CANBERRA, AAP – Scott Morrison has spoken about the difficulty of getting some Liberal and National colleagues to agree to a plan to achieve net zero emissions.
The prime minister continues to equivocate on whether he will attend United Nations climate talks in Glasgow at the end of this month.
International partners are heaping pressure on Australia to not just agree to net zero by 2050 but to strengthen mid-term emissions reduction targets as well.
Mr Morrison said “difficult conversations” about climate policies within the coalition were ongoing weeks out from the COP26 summit in Scotland.
“We can’t avoid these difficult questions and it does require a lot of debate internally to work it through together,” he told the Nine Network on Tuesday.
“What I’m doing is working to bring the government together on a clear plan to reduce emissions, transition to this new economy which is coming and make sure that Australia is not left in an uncompetitive position.”
An increasing number of Nationals are coming around to net zero by 2050, but holdouts include Senator Matt Canavan as well as cabinet minister Bridget McKenzie.
NSW state Liberal MP Andrew Constance thinks everyone is fed up with political fighting over climate action as he prepares to contest pre-selection for the federal seat of Gilmore.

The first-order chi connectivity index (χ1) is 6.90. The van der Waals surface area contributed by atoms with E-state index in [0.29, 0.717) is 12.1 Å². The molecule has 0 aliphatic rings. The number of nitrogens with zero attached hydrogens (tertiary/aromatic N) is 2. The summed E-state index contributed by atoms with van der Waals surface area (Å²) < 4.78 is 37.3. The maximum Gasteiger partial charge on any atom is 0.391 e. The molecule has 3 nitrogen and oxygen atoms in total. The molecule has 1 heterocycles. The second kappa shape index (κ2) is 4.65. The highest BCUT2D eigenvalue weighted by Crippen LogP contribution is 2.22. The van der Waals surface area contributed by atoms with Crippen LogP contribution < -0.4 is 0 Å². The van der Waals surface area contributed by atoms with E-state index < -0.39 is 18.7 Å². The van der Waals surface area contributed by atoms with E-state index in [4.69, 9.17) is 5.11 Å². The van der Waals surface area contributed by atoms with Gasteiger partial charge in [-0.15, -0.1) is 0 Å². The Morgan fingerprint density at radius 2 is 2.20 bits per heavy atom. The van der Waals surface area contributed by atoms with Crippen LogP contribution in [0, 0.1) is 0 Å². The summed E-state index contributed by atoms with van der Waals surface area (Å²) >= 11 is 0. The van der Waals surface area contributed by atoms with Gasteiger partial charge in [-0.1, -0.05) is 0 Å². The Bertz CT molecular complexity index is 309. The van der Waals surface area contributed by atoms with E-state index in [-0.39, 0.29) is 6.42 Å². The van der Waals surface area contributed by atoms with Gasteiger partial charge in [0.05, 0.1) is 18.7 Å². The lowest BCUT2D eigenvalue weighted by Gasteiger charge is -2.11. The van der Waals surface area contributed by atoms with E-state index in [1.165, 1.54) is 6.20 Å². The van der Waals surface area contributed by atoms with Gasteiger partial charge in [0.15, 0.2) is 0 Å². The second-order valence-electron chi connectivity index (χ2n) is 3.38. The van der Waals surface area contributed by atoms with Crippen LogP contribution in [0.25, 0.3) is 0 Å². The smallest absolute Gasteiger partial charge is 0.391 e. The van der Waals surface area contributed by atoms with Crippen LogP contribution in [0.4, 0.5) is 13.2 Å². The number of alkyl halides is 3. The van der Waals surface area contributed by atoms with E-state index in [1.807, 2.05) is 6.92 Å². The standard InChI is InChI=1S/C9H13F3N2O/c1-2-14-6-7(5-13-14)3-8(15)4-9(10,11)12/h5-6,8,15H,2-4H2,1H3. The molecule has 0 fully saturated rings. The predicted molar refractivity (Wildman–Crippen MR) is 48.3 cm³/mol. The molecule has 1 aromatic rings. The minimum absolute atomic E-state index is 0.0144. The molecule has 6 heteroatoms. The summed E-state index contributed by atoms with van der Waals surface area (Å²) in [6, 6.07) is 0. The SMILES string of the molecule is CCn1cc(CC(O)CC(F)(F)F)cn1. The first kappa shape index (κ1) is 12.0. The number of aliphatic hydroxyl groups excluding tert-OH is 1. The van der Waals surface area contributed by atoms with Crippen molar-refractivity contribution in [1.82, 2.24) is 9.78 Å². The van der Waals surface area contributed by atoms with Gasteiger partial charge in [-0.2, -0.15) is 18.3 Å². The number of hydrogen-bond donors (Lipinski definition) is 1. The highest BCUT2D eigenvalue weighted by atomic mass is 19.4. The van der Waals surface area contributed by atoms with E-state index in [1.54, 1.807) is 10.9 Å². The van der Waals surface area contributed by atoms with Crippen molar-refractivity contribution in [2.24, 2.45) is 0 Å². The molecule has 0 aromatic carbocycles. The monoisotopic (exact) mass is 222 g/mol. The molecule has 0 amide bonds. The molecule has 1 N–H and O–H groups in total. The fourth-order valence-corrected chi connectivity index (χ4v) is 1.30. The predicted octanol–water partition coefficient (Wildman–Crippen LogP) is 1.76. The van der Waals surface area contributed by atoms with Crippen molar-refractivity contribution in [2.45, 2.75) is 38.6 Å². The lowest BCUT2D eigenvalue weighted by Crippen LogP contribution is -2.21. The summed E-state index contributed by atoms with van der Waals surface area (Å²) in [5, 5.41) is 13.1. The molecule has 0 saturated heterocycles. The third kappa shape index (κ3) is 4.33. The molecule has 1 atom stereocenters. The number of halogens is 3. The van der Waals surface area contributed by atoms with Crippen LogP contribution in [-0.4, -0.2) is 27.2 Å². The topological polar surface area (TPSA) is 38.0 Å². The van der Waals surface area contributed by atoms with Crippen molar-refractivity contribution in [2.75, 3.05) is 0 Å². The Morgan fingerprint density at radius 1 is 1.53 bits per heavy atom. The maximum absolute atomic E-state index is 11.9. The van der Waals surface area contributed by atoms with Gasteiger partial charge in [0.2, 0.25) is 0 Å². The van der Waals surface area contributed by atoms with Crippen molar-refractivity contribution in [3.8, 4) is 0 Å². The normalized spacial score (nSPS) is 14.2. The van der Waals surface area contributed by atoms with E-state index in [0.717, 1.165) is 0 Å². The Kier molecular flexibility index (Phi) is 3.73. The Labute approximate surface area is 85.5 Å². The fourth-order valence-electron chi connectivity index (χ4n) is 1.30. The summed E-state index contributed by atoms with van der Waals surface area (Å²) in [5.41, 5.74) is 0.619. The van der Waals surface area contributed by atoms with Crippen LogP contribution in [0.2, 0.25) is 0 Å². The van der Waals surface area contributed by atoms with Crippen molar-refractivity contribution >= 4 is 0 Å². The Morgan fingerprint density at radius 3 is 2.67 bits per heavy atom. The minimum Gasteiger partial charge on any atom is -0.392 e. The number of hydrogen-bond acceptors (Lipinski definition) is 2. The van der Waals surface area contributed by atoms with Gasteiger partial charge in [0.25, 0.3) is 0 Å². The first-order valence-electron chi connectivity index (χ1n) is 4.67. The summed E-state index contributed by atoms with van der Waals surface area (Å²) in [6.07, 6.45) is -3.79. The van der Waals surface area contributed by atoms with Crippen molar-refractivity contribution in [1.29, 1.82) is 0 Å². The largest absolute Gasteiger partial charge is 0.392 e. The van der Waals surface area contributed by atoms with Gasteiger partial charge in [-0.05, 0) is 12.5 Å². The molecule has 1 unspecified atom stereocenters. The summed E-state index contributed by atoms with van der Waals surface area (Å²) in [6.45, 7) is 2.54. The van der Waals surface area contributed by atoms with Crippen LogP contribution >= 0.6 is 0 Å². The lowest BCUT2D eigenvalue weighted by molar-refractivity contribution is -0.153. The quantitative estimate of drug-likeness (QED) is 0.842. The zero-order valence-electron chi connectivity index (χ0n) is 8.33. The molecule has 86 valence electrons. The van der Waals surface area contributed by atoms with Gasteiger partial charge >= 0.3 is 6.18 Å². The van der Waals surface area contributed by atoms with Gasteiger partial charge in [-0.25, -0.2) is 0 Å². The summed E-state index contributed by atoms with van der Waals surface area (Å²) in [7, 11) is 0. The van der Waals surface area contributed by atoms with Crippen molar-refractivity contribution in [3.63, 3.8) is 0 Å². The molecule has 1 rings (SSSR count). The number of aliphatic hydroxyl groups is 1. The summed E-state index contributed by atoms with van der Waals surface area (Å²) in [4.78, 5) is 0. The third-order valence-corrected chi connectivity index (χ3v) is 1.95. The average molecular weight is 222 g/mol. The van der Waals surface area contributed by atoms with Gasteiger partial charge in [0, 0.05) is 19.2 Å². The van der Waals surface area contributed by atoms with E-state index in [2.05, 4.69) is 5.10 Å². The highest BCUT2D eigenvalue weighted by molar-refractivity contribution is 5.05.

“I’m going to do everything I can to make sure that we never ever see the type of fire storm events that we saw (in 2019-20),” he told ABC radio.
The moderate Liberal and current member for Bega, which was hit hard by the ‘black summer’ fires, welcomed the Nationals’ desire to ensure adequate support for farmers with a climate target.
“That said, though, we can’t forget the human face and the human impact of climate change because we’re experiencing it ourselves,” Mr Constance said.
“One of my passions for running federally and seeking Liberal Party pre-selection is to ensure that we have people who have experienced the true human impact of these (things).”
Meanwhile, Think tank Rewiring Australia says broader use of household solar, batteries and electric vehicles will save Australian households an average of $5000 a year on power, appliance and car costs by 2050.
It would also cut domestic emissions by a third and give Australia room to improve on its 2030 emissions reduction target.
The government committed to reducing emissions between 26 and 28 per cent below 2005 levels under the 2015 Paris accord.